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Growing concerns that special education students are falling behind as classes go remote

Special needs students face challenges learning remotely
Special needs students face challenges learning remotely amid pandemic 01:55

With more schools set to open next Monday, some districts are scrambling to hire school nurses. Less than 40% of schools employed a full-time nurse before the coronavirus pandemic. There are also growing concerns for the seven million children who receive special education services.

Remote learning has been a tremendous challenge for 6-year-old Calvin Latham.

"This spring a lot of kids with disabilities didn't soar in that environment," said Toby Latham, Calvin's father.

The rising first-grader from Virginia has a brain malformation, making him one of seven million children in the U.S. receiving special education services.

"He needs hand-over-hand support for writing exercises and the cutting and gluing and the basic things a first-grader would do," said Latham.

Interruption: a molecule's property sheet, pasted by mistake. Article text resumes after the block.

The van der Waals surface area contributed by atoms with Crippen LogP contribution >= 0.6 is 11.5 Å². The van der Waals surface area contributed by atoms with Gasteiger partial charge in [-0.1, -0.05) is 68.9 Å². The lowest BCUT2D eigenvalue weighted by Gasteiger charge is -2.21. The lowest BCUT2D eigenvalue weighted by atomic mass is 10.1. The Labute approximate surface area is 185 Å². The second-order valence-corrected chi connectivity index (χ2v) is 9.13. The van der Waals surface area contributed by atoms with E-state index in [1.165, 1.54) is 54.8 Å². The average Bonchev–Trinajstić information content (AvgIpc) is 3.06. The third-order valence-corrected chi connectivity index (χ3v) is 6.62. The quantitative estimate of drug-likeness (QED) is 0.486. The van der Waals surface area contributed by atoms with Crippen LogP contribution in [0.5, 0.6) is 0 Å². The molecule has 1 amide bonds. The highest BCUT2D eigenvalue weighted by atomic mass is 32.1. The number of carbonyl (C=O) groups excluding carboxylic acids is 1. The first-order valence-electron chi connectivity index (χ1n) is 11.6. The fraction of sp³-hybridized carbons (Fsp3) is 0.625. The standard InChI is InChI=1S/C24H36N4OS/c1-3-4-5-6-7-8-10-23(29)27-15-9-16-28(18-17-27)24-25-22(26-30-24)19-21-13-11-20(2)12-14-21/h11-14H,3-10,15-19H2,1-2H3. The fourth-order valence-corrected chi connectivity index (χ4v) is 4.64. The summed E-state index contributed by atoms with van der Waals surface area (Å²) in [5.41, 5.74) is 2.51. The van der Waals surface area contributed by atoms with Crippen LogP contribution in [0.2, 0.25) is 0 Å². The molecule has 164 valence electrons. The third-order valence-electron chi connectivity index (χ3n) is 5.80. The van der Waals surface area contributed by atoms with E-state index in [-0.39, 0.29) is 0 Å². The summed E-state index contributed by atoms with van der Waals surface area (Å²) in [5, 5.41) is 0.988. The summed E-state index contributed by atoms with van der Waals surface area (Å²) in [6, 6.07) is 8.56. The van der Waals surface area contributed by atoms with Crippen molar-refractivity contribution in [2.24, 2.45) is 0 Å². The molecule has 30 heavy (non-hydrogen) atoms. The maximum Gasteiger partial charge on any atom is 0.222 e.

Many special education students are legally guaranteed services, like an aide, through individualized education plans, or IEPs. But in a May survey, nearly 40% of parents whose children have an IEP said their kids didn't get any support last spring.

"Are you concerned that you're losing something with that one-on-one interaction if you have to go to all-remote?" CBS News asked Angie Abdelrehim, who teaches special education in New Jersey.

"Absolutely," Abdelrehim responded. "I do know there is going to be a lack in what they need to progress."

John Eisenberg, who runs the National Association of State Directors of Special Education, said it's beyond challenging.

"I think you're going to see an increase of lawsuits because schools, no matter what cost, probably cannot implement the IEPs in some cases because of the funding shortages," he said.

Without increased funding, Eisenberg said it will be a daunting task to get kids like Calvin back into the classroom.

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